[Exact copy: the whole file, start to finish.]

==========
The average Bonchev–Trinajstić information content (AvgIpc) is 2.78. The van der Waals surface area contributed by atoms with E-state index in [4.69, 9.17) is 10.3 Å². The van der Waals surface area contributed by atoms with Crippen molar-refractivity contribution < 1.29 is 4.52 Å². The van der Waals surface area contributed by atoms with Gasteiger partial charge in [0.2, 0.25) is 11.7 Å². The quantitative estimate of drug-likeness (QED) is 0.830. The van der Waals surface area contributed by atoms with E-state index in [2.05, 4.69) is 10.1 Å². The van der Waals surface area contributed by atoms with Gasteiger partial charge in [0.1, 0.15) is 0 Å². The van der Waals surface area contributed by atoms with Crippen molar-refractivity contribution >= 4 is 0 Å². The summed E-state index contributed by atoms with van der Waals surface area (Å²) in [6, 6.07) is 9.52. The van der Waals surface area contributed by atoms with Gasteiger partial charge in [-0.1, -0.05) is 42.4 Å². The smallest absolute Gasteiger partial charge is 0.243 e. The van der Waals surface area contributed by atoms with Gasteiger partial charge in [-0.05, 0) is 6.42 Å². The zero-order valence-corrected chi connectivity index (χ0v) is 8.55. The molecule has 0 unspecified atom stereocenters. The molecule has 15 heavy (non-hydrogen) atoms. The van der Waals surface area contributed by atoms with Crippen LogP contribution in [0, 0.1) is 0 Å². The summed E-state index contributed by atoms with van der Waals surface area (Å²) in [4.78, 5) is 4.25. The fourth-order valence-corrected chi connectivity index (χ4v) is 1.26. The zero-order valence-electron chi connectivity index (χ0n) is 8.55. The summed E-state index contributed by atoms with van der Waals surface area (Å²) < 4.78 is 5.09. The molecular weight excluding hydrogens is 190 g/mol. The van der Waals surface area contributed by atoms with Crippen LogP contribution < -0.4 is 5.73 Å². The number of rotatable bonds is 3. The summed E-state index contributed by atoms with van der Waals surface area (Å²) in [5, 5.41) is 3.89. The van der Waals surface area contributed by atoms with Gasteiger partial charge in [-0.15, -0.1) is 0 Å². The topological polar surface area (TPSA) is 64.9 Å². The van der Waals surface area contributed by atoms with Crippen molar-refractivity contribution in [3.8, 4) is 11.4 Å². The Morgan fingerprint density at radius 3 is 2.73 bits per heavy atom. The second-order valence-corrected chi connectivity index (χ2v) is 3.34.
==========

The average Bonchev–Trinajstić information content (AvgIpc) is 2.78. The van der Waals surface area contributed by atoms with E-state index in [4.69, 9.17) is 10.3 Å². The van der Waals surface area contributed by atoms with Crippen molar-refractivity contribution < 1.29 is 4.52 Å². The van der Waals surface area contributed by atoms with Gasteiger partial charge in [0.2, 0.25) is 11.7 Å². The quantitative estimate of drug-likeness (QED) is 0.830. The van der Waals surface area contributed by atoms with E-state index in [2.05, 4.69) is 10.1 Å². The van der Waals surface area contributed by atoms with Gasteiger partial charge in [0.1, 0.15) is 0 Å². The van der Waals surface area contributed by atoms with Crippen molar-refractivity contribution >= 4 is 0 Å². The summed E-state index contributed by atoms with van der Waals surface area (Å²) in [6, 6.07) is 9.52. The van der Waals surface area contributed by atoms with Gasteiger partial charge in [-0.1, -0.05) is 42.4 Å². The smallest absolute Gasteiger partial charge is 0.243 e. The van der Waals surface area contributed by atoms with Gasteiger partial charge in [-0.05, 0) is 6.42 Å². The zero-order valence-corrected chi connectivity index (χ0v) is 8.55. The molecule has 0 unspecified atom stereocenters. The molecule has 15 heavy (non-hydrogen) atoms. The van der Waals surface area contributed by atoms with Crippen LogP contribution in [0, 0.1) is 0 Å². The summed E-state index contributed by atoms with van der Waals surface area (Å²) in [4.78, 5) is 4.25. The fourth-order valence-corrected chi connectivity index (χ4v) is 1.26. The zero-order valence-electron chi connectivity index (χ0n) is 8.55. The summed E-state index contributed by atoms with van der Waals surface area (Å²) < 4.78 is 5.09. The molecular weight excluding hydrogens is 190 g/mol. The van der Waals surface area contributed by atoms with Crippen LogP contribution < -0.4 is 5.73 Å². The number of rotatable bonds is 3. The summed E-state index contributed by atoms with van der Waals surface area (Å²) in [5, 5.41) is 3.89. The van der Waals surface area contributed by atoms with Gasteiger partial charge in [-0.15, -0.1) is 0 Å². The topological polar surface area (TPSA) is 64.9 Å². The van der Waals surface area contributed by atoms with Crippen molar-refractivity contribution in [3.8, 4) is 11.4 Å². The Morgan fingerprint density at radius 3 is 2.73 bits per heavy atom. The second-order valence-corrected chi connectivity index (χ2v) is 3.34.